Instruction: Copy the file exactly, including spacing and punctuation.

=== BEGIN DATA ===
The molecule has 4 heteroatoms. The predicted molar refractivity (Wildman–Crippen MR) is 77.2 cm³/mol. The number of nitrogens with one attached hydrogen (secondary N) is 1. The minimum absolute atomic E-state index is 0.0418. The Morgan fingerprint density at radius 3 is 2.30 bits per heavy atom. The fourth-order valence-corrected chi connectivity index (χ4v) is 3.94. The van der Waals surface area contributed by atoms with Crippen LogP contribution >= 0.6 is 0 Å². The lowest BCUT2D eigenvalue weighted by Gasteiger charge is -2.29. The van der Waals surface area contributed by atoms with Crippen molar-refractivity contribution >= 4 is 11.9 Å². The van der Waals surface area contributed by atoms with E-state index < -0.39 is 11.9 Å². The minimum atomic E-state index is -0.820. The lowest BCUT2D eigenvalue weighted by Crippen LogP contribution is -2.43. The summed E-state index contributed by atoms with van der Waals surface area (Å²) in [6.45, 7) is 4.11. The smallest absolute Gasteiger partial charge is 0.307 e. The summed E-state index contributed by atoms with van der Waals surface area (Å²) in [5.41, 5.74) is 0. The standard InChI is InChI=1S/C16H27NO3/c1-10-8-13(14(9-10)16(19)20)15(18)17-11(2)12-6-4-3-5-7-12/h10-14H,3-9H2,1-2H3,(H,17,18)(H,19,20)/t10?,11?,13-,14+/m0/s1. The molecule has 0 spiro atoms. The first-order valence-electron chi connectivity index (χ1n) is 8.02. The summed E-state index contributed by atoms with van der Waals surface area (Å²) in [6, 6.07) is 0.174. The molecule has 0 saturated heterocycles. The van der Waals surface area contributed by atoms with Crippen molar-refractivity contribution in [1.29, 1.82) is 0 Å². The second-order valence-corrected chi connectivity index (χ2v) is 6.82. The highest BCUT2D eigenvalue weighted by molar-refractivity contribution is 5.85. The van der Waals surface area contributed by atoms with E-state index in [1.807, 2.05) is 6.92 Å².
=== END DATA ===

The molecule has 4 heteroatoms. The predicted molar refractivity (Wildman–Crippen MR) is 77.2 cm³/mol. The number of nitrogens with one attached hydrogen (secondary N) is 1. The minimum absolute atomic E-state index is 0.0418. The Morgan fingerprint density at radius 3 is 2.30 bits per heavy atom. The fourth-order valence-corrected chi connectivity index (χ4v) is 3.94. The van der Waals surface area contributed by atoms with Crippen LogP contribution >= 0.6 is 0 Å². The lowest BCUT2D eigenvalue weighted by Gasteiger charge is -2.29. The van der Waals surface area contributed by atoms with Crippen molar-refractivity contribution >= 4 is 11.9 Å². The van der Waals surface area contributed by atoms with E-state index < -0.39 is 11.9 Å². The minimum atomic E-state index is -0.820. The lowest BCUT2D eigenvalue weighted by Crippen LogP contribution is -2.43. The summed E-state index contributed by atoms with van der Waals surface area (Å²) in [6.45, 7) is 4.11. The smallest absolute Gasteiger partial charge is 0.307 e. The summed E-state index contributed by atoms with van der Waals surface area (Å²) in [5.41, 5.74) is 0. The standard InChI is InChI=1S/C16H27NO3/c1-10-8-13(14(9-10)16(19)20)15(18)17-11(2)12-6-4-3-5-7-12/h10-14H,3-9H2,1-2H3,(H,17,18)(H,19,20)/t10?,11?,13-,14+/m0/s1. The molecule has 0 spiro atoms. The first-order valence-electron chi connectivity index (χ1n) is 8.02. The summed E-state index contributed by atoms with van der Waals surface area (Å²) in [6, 6.07) is 0.174. The molecule has 0 saturated heterocycles. The van der Waals surface area contributed by atoms with Crippen molar-refractivity contribution in [1.29, 1.82) is 0 Å². The second-order valence-corrected chi connectivity index (χ2v) is 6.82. The highest BCUT2D eigenvalue weighted by molar-refractivity contribution is 5.85. The van der Waals surface area contributed by atoms with E-state index in [1.807, 2.05) is 6.92 Å².